Tumblr’s biggest asset is undoubtedly the community of users that share content with one another. The majority of blog posts you’ll see on Tumblr are “reblogs,” or content one user originally posted that another posted again via a handy “reblog” button. These contents can include everything from favorite quotes to the latest music, but most posts consist of self-explanatory photos or memes. If you want to be able to customize your site fully and you plan on blogging in-depth about subjects of interest, it’s straightforward because you can start a blog on Tumblr for free.


Tumblr: Functionality & Usability

Tumblr is the best option for people who wants to quickly post and reblog the contents of other people (especially images). It is also a great option for following other bloggers.

Tumblr is highly customizable. Users visit the Theme Garden to search for themes, both paid and free, and that is because themes are easy to customize. The majority of users makes their own themes and distribute them for free. It offers a superb customization editor wizard or through CSS or HTML editor (for advanced users). All you need to do is copy and paste the Html into the “Customize Theme” tab and alter it however you want.

The theme is a very important area because it adds to the overall look of your Tumblr. The theme you decide to choose will depend on your taste. Tumblr is mainly photo-based. You are free to write text posts, but keep in mind that people who scroll through their dashboards are impatient to read something longer than five lines.

The difference between Blogger and Tumblr is that content on Tumblr is meant to be shared because the dashboard shows all the posts from people you follow. If you like something, you can also reblog it. Posting is much quicker on Tumblr, most especially because people aren’t very concerned about unique content, and you can reblog about 50 images a day from other Tumblrs.

Tumblr allows you to send a direct message by using their “Ask” box on their page because Tumblr has made it a little more personal. You are free to ask others to check out your blog or to tell them you like their blog. However, you must avoid posting sneaky or soliciting phrases like “Nice blog! Do you mind checking mine out?” Otherwise, people will most likely not buy your idea because it’s obvious you are trying to promote your page sneakily. In other words, you have to be very straightforward. If you want someone to check out your blog, ask them to check it out. But the golden rule is: Never asks someone to follow your blog and make sure you always read their FAQs.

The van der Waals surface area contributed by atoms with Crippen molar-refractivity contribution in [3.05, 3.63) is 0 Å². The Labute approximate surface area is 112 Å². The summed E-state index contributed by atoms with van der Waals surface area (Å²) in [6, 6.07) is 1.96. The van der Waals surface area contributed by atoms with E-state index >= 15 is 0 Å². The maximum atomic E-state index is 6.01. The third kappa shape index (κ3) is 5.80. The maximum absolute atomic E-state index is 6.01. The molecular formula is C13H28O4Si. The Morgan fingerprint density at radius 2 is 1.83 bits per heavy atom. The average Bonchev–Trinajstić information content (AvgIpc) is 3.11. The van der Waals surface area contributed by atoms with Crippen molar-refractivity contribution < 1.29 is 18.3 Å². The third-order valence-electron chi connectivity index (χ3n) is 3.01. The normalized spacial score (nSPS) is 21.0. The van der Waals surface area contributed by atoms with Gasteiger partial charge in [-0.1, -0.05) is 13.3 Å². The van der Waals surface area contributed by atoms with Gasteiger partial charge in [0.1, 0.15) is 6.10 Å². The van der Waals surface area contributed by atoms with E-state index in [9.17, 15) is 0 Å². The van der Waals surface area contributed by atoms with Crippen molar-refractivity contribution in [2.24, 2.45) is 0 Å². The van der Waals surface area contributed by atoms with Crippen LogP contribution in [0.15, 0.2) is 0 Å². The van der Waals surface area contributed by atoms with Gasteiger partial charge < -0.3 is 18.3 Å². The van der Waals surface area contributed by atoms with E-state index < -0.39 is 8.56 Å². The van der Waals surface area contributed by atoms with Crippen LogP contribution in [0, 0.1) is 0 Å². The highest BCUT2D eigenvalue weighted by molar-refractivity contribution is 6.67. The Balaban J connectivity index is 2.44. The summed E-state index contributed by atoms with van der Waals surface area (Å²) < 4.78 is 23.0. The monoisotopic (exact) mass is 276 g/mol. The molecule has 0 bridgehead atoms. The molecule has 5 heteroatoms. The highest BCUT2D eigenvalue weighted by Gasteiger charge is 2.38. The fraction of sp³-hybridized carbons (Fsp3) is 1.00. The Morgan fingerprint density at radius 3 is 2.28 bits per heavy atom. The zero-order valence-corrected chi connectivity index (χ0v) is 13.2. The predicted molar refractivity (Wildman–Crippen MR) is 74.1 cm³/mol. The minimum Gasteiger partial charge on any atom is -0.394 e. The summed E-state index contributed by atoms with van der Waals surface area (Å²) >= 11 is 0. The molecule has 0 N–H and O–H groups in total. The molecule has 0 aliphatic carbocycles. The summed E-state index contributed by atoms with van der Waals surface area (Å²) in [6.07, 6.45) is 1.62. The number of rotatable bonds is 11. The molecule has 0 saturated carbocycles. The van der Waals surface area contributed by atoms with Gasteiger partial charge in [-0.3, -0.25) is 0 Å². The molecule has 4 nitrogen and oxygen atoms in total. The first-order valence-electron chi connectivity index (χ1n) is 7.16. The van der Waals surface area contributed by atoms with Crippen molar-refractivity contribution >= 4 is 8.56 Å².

Blogger Vs. Tumblr: The Final Round


As of 2019, the overall score standing for Blogger stands at 9.7 compared to 9.3 for Tumblr. But on user satisfaction, Tumblr leads by a 100% score against Blogger’s 98% score.


Both platforms are free and have no pricing requirements for signing up and creating content, except for the purchase of richer themes on Tumblr. No one-time, monthly, or annual payment required by both platforms.


This is where Blogger delivers the knockout punch that should crown it the winner of the blogging royal rumble. Blogger forms a huge part of the Google family, which integrate your blogging experience with other Google super applications such as:

  • Google Analytics – which is great for SEO
  • Google Photos – a great way to customize and improve the quality of your contents
  • Google Adsense — allows you to monetize and make big bucks off your contents
  • Gmail – enjoy a worldwide unlimited email servicing that gives your blog an excellent interactive option
  • Google Docs – perfect for bloggers who want to create, store, or edit content online or offline.

The good thing about Blogger’s integrations is that it helps put your content in front of millions of views, considering that Google is the most popular search engine in the world. So, when your blog is integrated with all of Google’s services (provided you have quality content and follow SEO rules as defined by Google algorithm), even the sky can’t be your limit in terms of success.

Not to be undone, Tumblr delivers a counter punch by integrating with the following applications and business systems to put users contents before the views of millions:

  • Facebook
  • WordPress
  • Twitter
  • Shopify
  • Evernote
  • Squarespace
  • Airtable
  • LiveChat
  • Slack
  • ClickSend
  • UserEngage123FormBuilder
  • Zapier

All of these integrations make Tumblr the best platform for discovering and sharing new, short, and precise=form contents.


Final Verdict

Ladies and gentlemen, Blogger vs. Tumblr, match over, who wins? Before you decide, remember that the social community recommends Tumblr for most people who are more concerned with creating picture-laden content and inspiration board blogs. On the other hand, Blogger is king for those looking to write vast content, opinions, and thoughts on various topics.

Now, over to you, buddy. Don’t keep Fury and Joshua waiting. Or do you have something else in mind? Please, let us know in the comment session below.

Thanks for reading.